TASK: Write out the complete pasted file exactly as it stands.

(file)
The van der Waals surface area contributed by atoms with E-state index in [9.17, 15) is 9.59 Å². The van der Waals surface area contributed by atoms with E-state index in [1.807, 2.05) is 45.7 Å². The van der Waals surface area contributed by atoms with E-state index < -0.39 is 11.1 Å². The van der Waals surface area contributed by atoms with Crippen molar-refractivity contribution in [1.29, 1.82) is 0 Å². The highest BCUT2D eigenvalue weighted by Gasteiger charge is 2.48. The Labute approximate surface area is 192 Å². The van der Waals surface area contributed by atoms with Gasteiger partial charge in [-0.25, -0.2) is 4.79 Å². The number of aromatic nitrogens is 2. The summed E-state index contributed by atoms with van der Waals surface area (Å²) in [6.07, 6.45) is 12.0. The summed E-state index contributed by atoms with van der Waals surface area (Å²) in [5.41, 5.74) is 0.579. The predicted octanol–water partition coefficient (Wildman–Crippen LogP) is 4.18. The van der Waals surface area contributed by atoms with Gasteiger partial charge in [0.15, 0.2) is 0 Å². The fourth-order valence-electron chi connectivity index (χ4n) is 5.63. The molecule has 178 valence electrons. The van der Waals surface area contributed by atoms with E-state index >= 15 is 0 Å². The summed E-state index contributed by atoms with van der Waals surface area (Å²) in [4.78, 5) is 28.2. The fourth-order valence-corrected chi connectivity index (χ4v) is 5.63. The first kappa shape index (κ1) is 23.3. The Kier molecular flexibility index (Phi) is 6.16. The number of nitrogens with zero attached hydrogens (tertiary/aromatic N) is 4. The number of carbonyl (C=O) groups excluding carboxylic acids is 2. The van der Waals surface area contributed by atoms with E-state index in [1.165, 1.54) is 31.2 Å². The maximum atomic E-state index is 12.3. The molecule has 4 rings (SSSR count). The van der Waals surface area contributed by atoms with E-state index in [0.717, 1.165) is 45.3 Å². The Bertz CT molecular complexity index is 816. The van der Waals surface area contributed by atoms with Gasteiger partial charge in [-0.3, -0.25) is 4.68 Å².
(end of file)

The van der Waals surface area contributed by atoms with E-state index in [9.17, 15) is 9.59 Å². The van der Waals surface area contributed by atoms with E-state index in [1.807, 2.05) is 45.7 Å². The van der Waals surface area contributed by atoms with E-state index < -0.39 is 11.1 Å². The van der Waals surface area contributed by atoms with Crippen molar-refractivity contribution in [1.29, 1.82) is 0 Å². The highest BCUT2D eigenvalue weighted by Gasteiger charge is 2.48. The Labute approximate surface area is 192 Å². The van der Waals surface area contributed by atoms with Gasteiger partial charge in [-0.25, -0.2) is 4.79 Å². The number of aromatic nitrogens is 2. The summed E-state index contributed by atoms with van der Waals surface area (Å²) in [6.07, 6.45) is 12.0. The summed E-state index contributed by atoms with van der Waals surface area (Å²) in [5.41, 5.74) is 0.579. The predicted octanol–water partition coefficient (Wildman–Crippen LogP) is 4.18. The van der Waals surface area contributed by atoms with Gasteiger partial charge in [0.15, 0.2) is 0 Å². The fourth-order valence-electron chi connectivity index (χ4n) is 5.63. The molecule has 178 valence electrons. The van der Waals surface area contributed by atoms with E-state index >= 15 is 0 Å². The summed E-state index contributed by atoms with van der Waals surface area (Å²) in [4.78, 5) is 28.2. The fourth-order valence-corrected chi connectivity index (χ4v) is 5.63. The first kappa shape index (κ1) is 23.3. The Kier molecular flexibility index (Phi) is 6.16. The number of nitrogens with zero attached hydrogens (tertiary/aromatic N) is 4. The number of carbonyl (C=O) groups excluding carboxylic acids is 2. The van der Waals surface area contributed by atoms with E-state index in [1.165, 1.54) is 31.2 Å². The maximum atomic E-state index is 12.3. The molecule has 4 rings (SSSR count). The van der Waals surface area contributed by atoms with E-state index in [0.717, 1.165) is 45.3 Å². The Bertz CT molecular complexity index is 816. The van der Waals surface area contributed by atoms with Gasteiger partial charge in [-0.3, -0.25) is 4.68 Å².